For those people coming to the 3rd Street Bike Boulevard mediated session at the monastery, we will also be asking you to enter through the main chapel doors. That meeting is on Wednesday, April 3rd beginning at 6pm.

Local First

This week’s Local First is a birthday party. On March 16th and 17thBuffalo Exchange will be hosting pop-up events in celebration of their 45th birthday in Tucson. Kerstin and her daughter Rebecca Block run the place, and they have since its inception.

I am partial to their 2001 E. Speedway location because it has become an easy stop for me to pick up a Christmas gift card for my bride. Correct – I long ago learned to avoid trying to pick out clothes for her.

If you are not familiar with their operation (unlikely), it is for bargain hunters. However, the clothing they sell is of very good quality so if you are taking in things to trade, you should know in advance that they will not take junk. Stop by and thank the women for being a part of Tucson and our local economy for so long. I am certain you will end up leaving with some goodies.

Environmental Events

Above I highlighted two important events that address the needs of low-income residents throughout the community. There are two more events coming this week that address environmental issues.

The first one will be held tonight, March 11th over at the Sam Hughes Elementary School. Kathy Jacobs is the Director of the UA Center for Climate Adaptation Science. She will lead a discussion on building resiliency into our community and preparing for the inevitable summer heat. The event is co-sponsored by Physicians for Social Responsibility. It is legit.

I am grateful to the Sam Hughes neighborhood leadership for inviting me to take part in promoting the event. It is not pie-in-the-sky ideas, but instead you will hear some very practical ways you can be ready for grey-outs, and other heat-related impacts. This flyer has all of the information you will need in order to come and be a part of the event.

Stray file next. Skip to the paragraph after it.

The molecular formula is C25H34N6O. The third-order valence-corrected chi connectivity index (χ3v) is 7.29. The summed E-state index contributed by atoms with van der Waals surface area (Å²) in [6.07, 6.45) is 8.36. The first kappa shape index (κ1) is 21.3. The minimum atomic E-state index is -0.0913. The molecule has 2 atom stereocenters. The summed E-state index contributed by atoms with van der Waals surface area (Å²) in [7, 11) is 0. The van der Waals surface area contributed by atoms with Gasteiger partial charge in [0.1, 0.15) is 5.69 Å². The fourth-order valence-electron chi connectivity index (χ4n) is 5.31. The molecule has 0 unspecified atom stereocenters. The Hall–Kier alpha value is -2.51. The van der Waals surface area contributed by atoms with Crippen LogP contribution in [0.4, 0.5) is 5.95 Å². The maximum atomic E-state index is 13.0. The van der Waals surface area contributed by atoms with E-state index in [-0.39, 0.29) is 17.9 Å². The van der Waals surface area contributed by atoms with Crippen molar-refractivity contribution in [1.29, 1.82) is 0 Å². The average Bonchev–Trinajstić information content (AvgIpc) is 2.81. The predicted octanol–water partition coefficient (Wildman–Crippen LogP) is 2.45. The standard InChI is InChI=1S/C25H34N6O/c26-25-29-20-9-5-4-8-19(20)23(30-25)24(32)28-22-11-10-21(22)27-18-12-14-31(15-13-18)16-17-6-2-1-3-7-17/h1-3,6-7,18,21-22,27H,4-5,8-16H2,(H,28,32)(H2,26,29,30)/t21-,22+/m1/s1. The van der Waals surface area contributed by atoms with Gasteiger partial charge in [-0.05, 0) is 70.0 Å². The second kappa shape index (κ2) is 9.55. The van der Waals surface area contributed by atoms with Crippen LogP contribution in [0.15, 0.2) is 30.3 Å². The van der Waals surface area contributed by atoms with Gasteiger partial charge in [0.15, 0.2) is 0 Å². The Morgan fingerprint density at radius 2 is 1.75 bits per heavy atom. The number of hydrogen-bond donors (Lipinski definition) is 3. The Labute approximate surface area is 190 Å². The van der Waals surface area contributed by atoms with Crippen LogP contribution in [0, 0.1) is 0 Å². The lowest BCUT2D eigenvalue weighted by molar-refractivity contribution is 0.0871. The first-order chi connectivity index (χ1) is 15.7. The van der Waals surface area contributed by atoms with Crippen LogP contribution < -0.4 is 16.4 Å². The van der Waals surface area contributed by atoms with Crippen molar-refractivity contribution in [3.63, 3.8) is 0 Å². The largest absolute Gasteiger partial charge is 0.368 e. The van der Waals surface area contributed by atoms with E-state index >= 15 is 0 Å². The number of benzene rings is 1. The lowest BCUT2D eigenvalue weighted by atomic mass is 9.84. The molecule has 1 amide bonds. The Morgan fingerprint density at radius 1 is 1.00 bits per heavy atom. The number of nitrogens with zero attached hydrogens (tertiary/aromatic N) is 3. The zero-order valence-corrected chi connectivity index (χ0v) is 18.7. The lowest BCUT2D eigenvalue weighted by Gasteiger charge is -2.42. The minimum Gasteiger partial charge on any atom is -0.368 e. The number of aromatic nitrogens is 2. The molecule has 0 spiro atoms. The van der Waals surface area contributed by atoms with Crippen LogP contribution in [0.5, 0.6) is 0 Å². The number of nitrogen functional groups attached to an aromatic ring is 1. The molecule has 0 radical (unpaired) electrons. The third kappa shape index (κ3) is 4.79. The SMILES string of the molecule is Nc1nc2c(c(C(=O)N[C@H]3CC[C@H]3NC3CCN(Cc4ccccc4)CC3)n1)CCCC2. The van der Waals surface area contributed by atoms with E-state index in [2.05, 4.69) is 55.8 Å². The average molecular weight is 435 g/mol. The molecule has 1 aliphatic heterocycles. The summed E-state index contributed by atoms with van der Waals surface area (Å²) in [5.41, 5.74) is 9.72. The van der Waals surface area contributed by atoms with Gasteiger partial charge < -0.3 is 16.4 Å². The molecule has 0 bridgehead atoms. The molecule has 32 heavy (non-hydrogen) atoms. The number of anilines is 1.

Then, the following evening, come to the Ward 6 office and join the Sustainable Tucson group for a discussion about our new Complete Streets Policy. Doors will open at 5:30, and the event will start at 6pm.

We adopted the draft Complete Streets policy. I have written about it quite a bit in the run up to our vote. More public outreach is taking place right now, and I am hopeful that by the end of the year we will have some real guidelines that will direct how we design corridors. Not how we lay asphalt, but how we design corridors in ways that make sense for all modes of travel, including your feet.

This is the Sustainable Tucson monthly meeting so come, and learn about how you can join the group. They meet in our community room every month and have some lively topics to kick around. I hope to see you on Tuesday. Earlier I mentioned the RTA2 vote that is coming. Having the RTA buy into our Complete Streets design policy, and extending it region-wide will be an important part of the conversation as we collaborate in defining the scope of what they put to the voters.

Maynards to the Moon

Last week we were just over 209,000 miles on our trek to the moon. I am about to cash in my chips on my prediction of hitting the goal by St. Patrick’s Day. Here is our current total:

So…we’re close, but not quite. The MMM leadership has targeted their 10th birthday party on April 15th for hitting the 238,000 goal. Based on what we have been averaging weekly, that will be close. Join and help us get there over the next 4 weeks.